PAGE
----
Republicans, Hollywood, Lobbyists Freak Out Over Copyright Entitlements

Copyright reform emerging as an issue in Washington


trolls as old as pirates
Library of Congress

A memo released by the conservative Republican Study Committee on Friday engaging copyright as an entitlement and an abused constitutional power was quickly withdrawn by the RSC after making too much news.

Nevertheless, Republicans were among the first to dump support for SOPA, and libertarian ones like Ron Paul opposed those kind of severe copyright enforcement measures from the get-go. The appeal copyright reform would have for Republicans among young voters shouldn't be underestimated. While the Hollywood Reporter asks if copyright reform would be a revenge fantasy for Republicans, even the RSC, after pulling the memo, admitted that it presented a view some conservatives share. The memo, in fact, was written by a young staffer at the RSC and Ars Technica notes the generational divide the kerfuffle over the memo represents.

The debate over copyright law in Congress is currently playing out with the Internet Radio Freedom Act, which would lower the royalties paid by internet radio stations for the songs they play. It was sponsored by Republican Jason Chaffetz and Democrat Jared Polis, both of whom also opposed SOPA.  That legislation faces stiff opposition from the recording music industry, which relies on copyrights granted by government for its entire business model. In an editorial opposing the bill, David Israelite, the president of the National Music Publishers Association explains:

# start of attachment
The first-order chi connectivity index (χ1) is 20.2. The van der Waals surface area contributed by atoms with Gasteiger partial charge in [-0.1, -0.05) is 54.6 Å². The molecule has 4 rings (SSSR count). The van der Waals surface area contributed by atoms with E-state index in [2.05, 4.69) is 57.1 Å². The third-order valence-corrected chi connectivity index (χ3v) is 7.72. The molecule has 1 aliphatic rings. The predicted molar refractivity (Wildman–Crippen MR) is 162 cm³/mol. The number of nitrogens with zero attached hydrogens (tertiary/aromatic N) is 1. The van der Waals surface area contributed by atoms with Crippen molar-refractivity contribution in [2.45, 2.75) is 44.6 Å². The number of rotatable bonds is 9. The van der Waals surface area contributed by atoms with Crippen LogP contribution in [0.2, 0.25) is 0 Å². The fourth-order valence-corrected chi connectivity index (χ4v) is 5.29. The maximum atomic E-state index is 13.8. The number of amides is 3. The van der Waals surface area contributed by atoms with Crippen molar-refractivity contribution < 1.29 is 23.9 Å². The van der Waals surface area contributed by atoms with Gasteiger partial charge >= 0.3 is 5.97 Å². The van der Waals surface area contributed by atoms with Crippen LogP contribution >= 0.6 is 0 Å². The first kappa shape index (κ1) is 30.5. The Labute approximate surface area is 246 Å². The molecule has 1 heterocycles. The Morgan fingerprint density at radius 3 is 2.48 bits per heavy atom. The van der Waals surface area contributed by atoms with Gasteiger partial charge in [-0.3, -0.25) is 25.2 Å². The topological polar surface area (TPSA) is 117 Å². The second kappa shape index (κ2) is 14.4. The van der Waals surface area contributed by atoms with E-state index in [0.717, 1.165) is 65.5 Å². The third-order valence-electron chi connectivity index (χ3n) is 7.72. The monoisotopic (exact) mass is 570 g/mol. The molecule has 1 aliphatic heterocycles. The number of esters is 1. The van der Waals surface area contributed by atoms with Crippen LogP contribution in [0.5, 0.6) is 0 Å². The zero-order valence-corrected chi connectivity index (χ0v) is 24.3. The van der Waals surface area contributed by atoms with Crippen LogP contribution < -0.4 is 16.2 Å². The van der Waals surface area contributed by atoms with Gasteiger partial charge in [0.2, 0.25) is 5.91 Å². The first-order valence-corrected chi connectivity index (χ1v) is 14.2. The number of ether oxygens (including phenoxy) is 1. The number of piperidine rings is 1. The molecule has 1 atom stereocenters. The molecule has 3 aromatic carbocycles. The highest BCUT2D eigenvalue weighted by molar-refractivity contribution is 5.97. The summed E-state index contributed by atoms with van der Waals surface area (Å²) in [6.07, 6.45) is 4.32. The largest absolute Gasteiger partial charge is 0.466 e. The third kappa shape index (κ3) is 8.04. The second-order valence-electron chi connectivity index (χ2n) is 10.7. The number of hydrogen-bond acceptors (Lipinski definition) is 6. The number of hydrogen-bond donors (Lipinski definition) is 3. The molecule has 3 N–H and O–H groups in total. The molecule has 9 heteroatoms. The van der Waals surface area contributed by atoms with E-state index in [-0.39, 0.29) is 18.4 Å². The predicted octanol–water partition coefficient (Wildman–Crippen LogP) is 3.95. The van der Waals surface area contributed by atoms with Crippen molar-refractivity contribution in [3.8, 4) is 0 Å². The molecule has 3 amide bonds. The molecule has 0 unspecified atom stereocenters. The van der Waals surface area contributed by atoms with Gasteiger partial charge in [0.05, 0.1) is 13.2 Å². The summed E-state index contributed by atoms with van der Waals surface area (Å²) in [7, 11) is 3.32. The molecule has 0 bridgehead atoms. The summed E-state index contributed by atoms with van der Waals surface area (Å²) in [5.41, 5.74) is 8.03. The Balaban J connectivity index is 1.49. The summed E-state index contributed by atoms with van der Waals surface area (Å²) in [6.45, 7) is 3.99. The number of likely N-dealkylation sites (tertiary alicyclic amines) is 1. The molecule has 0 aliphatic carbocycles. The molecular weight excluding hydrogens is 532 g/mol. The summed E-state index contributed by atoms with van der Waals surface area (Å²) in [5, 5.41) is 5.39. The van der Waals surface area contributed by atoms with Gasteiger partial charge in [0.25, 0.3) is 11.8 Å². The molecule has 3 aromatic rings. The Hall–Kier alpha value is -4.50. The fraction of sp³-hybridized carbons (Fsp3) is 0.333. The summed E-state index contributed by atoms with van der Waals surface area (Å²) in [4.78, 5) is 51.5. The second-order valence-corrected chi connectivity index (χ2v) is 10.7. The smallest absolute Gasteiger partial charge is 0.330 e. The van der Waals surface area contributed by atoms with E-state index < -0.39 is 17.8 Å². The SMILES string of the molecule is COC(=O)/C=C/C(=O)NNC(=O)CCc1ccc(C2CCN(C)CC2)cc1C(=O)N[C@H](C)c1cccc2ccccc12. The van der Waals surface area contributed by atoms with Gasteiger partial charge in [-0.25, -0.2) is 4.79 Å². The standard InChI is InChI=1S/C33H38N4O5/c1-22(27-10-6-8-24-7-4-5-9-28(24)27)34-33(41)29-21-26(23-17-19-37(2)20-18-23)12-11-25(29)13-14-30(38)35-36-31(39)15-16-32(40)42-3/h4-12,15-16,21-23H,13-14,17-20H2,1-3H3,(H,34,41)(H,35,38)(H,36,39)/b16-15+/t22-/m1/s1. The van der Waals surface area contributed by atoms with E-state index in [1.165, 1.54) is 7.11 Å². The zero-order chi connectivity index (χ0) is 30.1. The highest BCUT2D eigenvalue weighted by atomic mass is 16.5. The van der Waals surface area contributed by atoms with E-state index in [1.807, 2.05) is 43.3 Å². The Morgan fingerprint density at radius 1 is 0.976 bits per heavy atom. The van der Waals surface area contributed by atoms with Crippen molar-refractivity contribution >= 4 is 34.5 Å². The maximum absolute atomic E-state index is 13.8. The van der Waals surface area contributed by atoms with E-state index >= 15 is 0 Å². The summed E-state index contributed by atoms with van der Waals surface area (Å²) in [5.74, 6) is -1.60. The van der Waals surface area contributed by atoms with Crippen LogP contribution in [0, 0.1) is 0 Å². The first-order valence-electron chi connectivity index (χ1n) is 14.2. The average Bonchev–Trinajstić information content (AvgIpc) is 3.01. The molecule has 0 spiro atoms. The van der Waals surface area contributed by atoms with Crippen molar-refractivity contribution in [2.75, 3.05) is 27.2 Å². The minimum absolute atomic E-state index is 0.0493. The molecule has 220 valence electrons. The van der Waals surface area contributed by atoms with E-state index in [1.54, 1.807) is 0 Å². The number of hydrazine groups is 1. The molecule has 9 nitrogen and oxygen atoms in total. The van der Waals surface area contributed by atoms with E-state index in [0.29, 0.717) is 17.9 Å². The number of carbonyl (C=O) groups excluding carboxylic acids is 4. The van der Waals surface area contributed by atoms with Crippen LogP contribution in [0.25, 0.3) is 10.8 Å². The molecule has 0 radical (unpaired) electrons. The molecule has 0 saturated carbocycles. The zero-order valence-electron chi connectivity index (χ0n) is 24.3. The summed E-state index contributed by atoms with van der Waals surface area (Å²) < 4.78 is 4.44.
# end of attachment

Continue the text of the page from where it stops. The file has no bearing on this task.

While I strongly believe H.R. 6480 is bad policy and would set a disastrous precedent, my bigger concern is how this Congressional effort stands to undermine the value of music.  

The music business is complicated in part by multiple copyrights: one for music compositions (belonging to songwriters and often owned by music publishers) and another for the recording of that composition (represented by record labels). These two separate and distinct copyrights are treated very differently under the law, have very different histories and business practices, and at times can even have conflicting interests.

Rather unsurprisingly, a plain reading of the relevant constitutional clause reveals no conflicting interests, just the promotion "of the Progress of Science and useful Arts" to help "authors and inventors" for "limited Times". Just no progress past Mickey Mouse.